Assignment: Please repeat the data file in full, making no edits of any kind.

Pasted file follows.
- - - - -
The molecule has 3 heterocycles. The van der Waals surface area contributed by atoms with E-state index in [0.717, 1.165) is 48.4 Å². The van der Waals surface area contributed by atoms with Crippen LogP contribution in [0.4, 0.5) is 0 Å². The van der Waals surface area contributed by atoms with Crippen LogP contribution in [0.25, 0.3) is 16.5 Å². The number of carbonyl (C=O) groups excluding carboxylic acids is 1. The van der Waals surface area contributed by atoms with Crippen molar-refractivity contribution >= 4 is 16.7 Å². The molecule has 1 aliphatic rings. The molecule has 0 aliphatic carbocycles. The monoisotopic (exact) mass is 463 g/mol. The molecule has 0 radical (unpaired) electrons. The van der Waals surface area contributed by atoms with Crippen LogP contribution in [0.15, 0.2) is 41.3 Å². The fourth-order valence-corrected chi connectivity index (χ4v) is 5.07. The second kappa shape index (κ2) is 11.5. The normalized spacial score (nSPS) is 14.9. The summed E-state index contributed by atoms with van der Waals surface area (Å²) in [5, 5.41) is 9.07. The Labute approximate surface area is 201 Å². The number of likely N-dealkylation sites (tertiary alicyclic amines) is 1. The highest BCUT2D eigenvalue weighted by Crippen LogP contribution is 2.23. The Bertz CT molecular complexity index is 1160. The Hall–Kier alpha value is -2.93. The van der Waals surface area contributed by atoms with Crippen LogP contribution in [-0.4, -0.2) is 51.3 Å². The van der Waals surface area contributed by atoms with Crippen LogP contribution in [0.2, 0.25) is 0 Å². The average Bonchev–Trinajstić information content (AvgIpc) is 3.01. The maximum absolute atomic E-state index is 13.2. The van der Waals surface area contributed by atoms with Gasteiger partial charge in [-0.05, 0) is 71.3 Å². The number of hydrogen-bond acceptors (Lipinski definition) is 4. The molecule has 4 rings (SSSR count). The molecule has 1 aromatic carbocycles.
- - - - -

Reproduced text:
The molecule has 3 heterocycles. The van der Waals surface area contributed by atoms with E-state index in [0.717, 1.165) is 48.4 Å². The van der Waals surface area contributed by atoms with Crippen LogP contribution in [0.4, 0.5) is 0 Å². The van der Waals surface area contributed by atoms with Crippen LogP contribution in [0.25, 0.3) is 16.5 Å². The number of carbonyl (C=O) groups excluding carboxylic acids is 1. The van der Waals surface area contributed by atoms with Crippen molar-refractivity contribution >= 4 is 16.7 Å². The molecule has 1 aliphatic rings. The molecule has 0 aliphatic carbocycles. The monoisotopic (exact) mass is 463 g/mol. The molecule has 0 radical (unpaired) electrons. The van der Waals surface area contributed by atoms with Crippen LogP contribution in [0.15, 0.2) is 41.3 Å². The fourth-order valence-corrected chi connectivity index (χ4v) is 5.07. The second kappa shape index (κ2) is 11.5. The normalized spacial score (nSPS) is 14.9. The summed E-state index contributed by atoms with van der Waals surface area (Å²) in [5, 5.41) is 9.07. The Labute approximate surface area is 201 Å². The number of likely N-dealkylation sites (tertiary alicyclic amines) is 1. The highest BCUT2D eigenvalue weighted by Crippen LogP contribution is 2.23. The Bertz CT molecular complexity index is 1160. The Hall–Kier alpha value is -2.93. The van der Waals surface area contributed by atoms with Crippen LogP contribution in [-0.4, -0.2) is 51.3 Å². The van der Waals surface area contributed by atoms with Crippen LogP contribution in [0.2, 0.25) is 0 Å². The average Bonchev–Trinajstić information content (AvgIpc) is 3.01. The maximum absolute atomic E-state index is 13.2. The van der Waals surface area contributed by atoms with Gasteiger partial charge in [-0.05, 0) is 71.3 Å². The number of hydrogen-bond acceptors (Lipinski definition) is 4. The molecule has 4 rings (SSSR count). The molecule has 1 aromatic carbocycles.